>>> Tunisia’s COVID-19 cases reach 922 <<<

The Tunisian Ministry of Health reported 4 new confirmed cases of COVID-19, bringing the total number of the infected to 922 in the country.

“Following a total of 438 lab tests, 34 cases tested positive, of which four were new cases and 30 were previously confirmed cases who were still infected with this virus,” said the ministry in a statement on Friday night.

A total of 194 patients have recovered in Tunisia while 38 deaths were reported in 13 provinces, according to the statement.

“The number of hospitalized COVID-19 patients reached 110, including 20 patients in intensive care units,” it said.

According to official figures, a total of 19,849 lab tests have been carried out since March 2, the date of the first COVID-19 case in Tunisia.

>>> 545 total COVID-19 cases in ‘Senegal’ <<<

Senegalese Ministry of Health and Social Action, on Friday reported 66 new confirmed cases of COVID-19 in the past 24 hours, bringing the total number of cases to 545 in the country.

Among the 528 virological examinations carried out within the past 24 hours, 66 came back positive, including 61 follow-up contact cases and five cases of community transmission, Senegalese health minister Abdoulaye Diouf Sarr announced during the daily COVID-19 briefing.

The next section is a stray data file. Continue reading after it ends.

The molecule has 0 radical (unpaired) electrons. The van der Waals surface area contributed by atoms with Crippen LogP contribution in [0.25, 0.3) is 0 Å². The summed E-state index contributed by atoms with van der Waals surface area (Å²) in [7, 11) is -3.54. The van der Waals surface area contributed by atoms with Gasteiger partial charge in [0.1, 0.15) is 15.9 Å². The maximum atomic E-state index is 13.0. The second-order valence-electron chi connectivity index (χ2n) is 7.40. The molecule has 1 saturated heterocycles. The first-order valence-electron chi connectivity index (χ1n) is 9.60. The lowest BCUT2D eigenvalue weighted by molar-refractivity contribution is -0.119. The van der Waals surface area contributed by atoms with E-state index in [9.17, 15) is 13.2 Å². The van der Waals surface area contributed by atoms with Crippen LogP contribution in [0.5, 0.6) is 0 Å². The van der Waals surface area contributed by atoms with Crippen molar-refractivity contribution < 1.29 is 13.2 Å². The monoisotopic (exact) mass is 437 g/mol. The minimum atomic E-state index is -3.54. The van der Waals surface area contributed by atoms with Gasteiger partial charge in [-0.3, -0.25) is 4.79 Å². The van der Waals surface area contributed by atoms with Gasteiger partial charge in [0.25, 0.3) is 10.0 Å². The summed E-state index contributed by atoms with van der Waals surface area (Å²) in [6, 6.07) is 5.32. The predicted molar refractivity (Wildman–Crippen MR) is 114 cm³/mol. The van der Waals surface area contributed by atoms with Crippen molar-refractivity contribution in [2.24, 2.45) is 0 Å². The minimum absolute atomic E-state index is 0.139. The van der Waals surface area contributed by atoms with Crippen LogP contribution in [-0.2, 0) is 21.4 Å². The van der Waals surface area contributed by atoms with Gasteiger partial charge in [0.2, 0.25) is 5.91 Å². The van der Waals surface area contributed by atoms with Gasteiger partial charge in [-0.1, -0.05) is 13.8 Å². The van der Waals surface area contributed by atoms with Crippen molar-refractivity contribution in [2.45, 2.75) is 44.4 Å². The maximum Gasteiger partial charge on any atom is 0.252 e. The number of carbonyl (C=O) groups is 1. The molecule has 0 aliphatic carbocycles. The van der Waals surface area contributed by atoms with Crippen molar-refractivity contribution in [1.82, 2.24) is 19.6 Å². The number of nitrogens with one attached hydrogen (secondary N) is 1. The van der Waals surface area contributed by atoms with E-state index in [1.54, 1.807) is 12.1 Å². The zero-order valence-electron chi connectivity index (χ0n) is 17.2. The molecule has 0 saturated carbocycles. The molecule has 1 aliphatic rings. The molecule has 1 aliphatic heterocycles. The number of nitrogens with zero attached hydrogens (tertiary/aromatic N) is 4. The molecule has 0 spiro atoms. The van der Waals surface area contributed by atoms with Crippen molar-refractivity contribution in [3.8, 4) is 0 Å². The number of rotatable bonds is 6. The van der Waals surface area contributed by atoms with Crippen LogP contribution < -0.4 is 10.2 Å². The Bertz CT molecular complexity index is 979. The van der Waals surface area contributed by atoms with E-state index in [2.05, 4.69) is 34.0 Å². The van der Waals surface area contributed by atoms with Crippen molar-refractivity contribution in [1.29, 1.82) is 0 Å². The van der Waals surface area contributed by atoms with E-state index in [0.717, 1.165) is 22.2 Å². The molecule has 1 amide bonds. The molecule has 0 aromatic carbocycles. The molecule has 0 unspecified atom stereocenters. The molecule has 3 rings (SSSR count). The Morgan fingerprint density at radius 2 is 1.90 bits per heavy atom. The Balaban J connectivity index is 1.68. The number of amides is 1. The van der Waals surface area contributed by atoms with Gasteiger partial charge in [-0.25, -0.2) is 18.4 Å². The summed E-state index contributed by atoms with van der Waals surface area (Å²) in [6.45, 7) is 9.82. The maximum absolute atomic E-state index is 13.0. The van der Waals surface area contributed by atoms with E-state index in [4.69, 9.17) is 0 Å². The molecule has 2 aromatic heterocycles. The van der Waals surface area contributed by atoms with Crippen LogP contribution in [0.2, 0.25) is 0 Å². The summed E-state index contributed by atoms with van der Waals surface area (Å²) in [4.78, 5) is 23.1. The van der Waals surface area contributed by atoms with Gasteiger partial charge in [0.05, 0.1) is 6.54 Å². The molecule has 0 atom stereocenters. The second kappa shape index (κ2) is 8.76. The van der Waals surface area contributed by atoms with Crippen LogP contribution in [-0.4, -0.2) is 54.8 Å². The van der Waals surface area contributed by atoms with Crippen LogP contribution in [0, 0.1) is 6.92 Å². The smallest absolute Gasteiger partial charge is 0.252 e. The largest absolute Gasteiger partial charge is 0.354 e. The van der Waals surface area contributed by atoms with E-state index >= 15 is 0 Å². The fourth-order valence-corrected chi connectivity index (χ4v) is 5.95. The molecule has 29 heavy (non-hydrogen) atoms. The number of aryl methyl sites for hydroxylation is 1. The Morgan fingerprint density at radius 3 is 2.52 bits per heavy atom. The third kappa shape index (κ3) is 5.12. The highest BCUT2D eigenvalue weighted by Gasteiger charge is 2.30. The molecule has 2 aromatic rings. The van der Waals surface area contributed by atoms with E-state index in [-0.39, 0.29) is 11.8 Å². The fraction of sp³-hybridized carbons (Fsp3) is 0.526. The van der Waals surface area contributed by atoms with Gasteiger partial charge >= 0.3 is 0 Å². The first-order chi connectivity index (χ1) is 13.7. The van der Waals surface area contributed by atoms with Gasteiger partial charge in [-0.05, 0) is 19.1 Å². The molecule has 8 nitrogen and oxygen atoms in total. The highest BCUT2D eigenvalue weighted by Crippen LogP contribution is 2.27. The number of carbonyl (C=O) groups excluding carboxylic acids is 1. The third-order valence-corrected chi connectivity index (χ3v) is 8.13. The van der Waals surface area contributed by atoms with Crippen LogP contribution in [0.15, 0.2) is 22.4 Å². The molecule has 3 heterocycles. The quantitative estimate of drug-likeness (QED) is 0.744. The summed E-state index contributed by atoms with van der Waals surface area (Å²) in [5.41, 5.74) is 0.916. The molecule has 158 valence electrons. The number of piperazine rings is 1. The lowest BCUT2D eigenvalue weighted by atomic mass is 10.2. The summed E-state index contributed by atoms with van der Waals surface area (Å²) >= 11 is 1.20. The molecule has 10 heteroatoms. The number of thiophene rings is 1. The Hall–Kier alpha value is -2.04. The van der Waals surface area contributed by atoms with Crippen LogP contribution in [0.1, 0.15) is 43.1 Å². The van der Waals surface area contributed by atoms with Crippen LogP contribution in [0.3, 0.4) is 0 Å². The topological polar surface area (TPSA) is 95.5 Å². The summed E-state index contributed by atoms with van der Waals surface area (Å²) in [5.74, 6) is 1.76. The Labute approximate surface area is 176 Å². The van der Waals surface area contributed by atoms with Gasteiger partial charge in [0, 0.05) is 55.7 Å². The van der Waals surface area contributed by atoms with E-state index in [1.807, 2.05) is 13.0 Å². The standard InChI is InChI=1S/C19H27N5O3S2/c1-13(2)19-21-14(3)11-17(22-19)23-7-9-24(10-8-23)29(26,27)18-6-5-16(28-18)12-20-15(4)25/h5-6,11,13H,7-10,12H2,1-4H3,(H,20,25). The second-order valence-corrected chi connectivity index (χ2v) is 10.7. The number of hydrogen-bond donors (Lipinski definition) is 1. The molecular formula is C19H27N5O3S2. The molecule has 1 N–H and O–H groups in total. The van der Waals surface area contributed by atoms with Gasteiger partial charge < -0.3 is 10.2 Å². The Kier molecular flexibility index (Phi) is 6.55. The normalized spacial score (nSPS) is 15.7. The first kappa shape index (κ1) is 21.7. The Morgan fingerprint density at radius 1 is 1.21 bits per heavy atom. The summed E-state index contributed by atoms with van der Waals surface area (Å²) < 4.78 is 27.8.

According to him, five more patients tested negative after treatments, bringing the total number of cured to 262. But he also said there is one patient “in critical condition”.

Of the 545 confirmed cases, 400 are close contacts cases, 85 are imported ones and 60 are due to community transmission. Six patients have lost their lives to COVID-19.

Minister Sarr revealed vendors are among the most exposed to COVID-19 in Senegal, and insisted on mandatory wearing of masks in markets and other public places.

“In the context of case detection, I asked my services to considerably increase the number of samples taken per day, in order to allow the identification of a maximum of asymptomatic carriers”, he added.


COVID-19: Tunisia confirms 6th case.

Tunisia has recorded sixth confirmed case of the deadly coronavirus disease, the country’s health ministry announced on Tuesday.

According to info gathered by NobleReporters, head of Primary Health Care Department at the Ministry of Health, Chokri Hamouda, said 44 tests were carried out on Tuesday and one was identified positive for the virus.

The ministry informed that the new case was detected in the district of Boumerdes in the province of Mahdia on the east coast of Tunisia.

The sixth case is said to be a relative of the second case, a 65-year-old Tunisian who returned from Italy and had also infected his wife.